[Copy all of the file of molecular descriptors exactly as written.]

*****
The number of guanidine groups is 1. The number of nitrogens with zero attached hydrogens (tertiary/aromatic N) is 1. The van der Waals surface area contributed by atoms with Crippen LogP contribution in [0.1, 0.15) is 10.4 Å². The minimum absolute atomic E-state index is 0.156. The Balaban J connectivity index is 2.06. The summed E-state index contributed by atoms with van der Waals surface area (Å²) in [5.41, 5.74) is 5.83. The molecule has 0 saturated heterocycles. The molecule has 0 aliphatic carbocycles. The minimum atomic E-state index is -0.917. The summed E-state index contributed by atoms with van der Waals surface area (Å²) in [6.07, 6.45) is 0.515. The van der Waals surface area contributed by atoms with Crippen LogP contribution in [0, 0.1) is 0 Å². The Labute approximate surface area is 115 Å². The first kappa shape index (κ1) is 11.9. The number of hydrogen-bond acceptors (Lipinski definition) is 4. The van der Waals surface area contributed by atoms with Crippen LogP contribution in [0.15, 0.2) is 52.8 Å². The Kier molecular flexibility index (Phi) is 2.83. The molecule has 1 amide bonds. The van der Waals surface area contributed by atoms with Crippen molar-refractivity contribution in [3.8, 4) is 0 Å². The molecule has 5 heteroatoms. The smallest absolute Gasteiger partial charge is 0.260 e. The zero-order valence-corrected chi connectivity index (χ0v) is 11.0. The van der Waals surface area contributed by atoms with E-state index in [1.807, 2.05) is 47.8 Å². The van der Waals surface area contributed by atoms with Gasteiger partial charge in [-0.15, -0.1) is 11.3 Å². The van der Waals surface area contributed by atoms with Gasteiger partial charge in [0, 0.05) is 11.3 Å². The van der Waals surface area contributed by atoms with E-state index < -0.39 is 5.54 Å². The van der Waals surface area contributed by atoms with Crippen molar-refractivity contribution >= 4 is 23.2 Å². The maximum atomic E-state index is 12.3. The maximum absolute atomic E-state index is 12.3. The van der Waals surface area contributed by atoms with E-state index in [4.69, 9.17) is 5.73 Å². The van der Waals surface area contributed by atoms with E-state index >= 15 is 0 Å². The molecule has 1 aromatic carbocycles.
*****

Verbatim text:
The number of guanidine groups is 1. The number of nitrogens with zero attached hydrogens (tertiary/aromatic N) is 1. The van der Waals surface area contributed by atoms with Crippen LogP contribution in [0.1, 0.15) is 10.4 Å². The minimum absolute atomic E-state index is 0.156. The Balaban J connectivity index is 2.06. The summed E-state index contributed by atoms with van der Waals surface area (Å²) in [5.41, 5.74) is 5.83. The molecule has 0 saturated heterocycles. The molecule has 0 aliphatic carbocycles. The minimum atomic E-state index is -0.917. The summed E-state index contributed by atoms with van der Waals surface area (Å²) in [6.07, 6.45) is 0.515. The van der Waals surface area contributed by atoms with Crippen LogP contribution in [0, 0.1) is 0 Å². The Labute approximate surface area is 115 Å². The first kappa shape index (κ1) is 11.9. The number of hydrogen-bond acceptors (Lipinski definition) is 4. The van der Waals surface area contributed by atoms with Crippen LogP contribution in [0.15, 0.2) is 52.8 Å². The Kier molecular flexibility index (Phi) is 2.83. The molecule has 1 amide bonds. The van der Waals surface area contributed by atoms with Crippen molar-refractivity contribution in [3.8, 4) is 0 Å². The molecule has 5 heteroatoms. The smallest absolute Gasteiger partial charge is 0.260 e. The zero-order valence-corrected chi connectivity index (χ0v) is 11.0. The van der Waals surface area contributed by atoms with E-state index in [1.807, 2.05) is 47.8 Å². The van der Waals surface area contributed by atoms with Gasteiger partial charge in [-0.15, -0.1) is 11.3 Å². The van der Waals surface area contributed by atoms with Gasteiger partial charge in [0, 0.05) is 11.3 Å². The van der Waals surface area contributed by atoms with E-state index < -0.39 is 5.54 Å². The van der Waals surface area contributed by atoms with Crippen molar-refractivity contribution >= 4 is 23.2 Å². The maximum atomic E-state index is 12.3. The maximum absolute atomic E-state index is 12.3. The van der Waals surface area contributed by atoms with E-state index in [4.69, 9.17) is 5.73 Å². The van der Waals surface area contributed by atoms with E-state index >= 15 is 0 Å². The molecule has 1 aromatic carbocycles.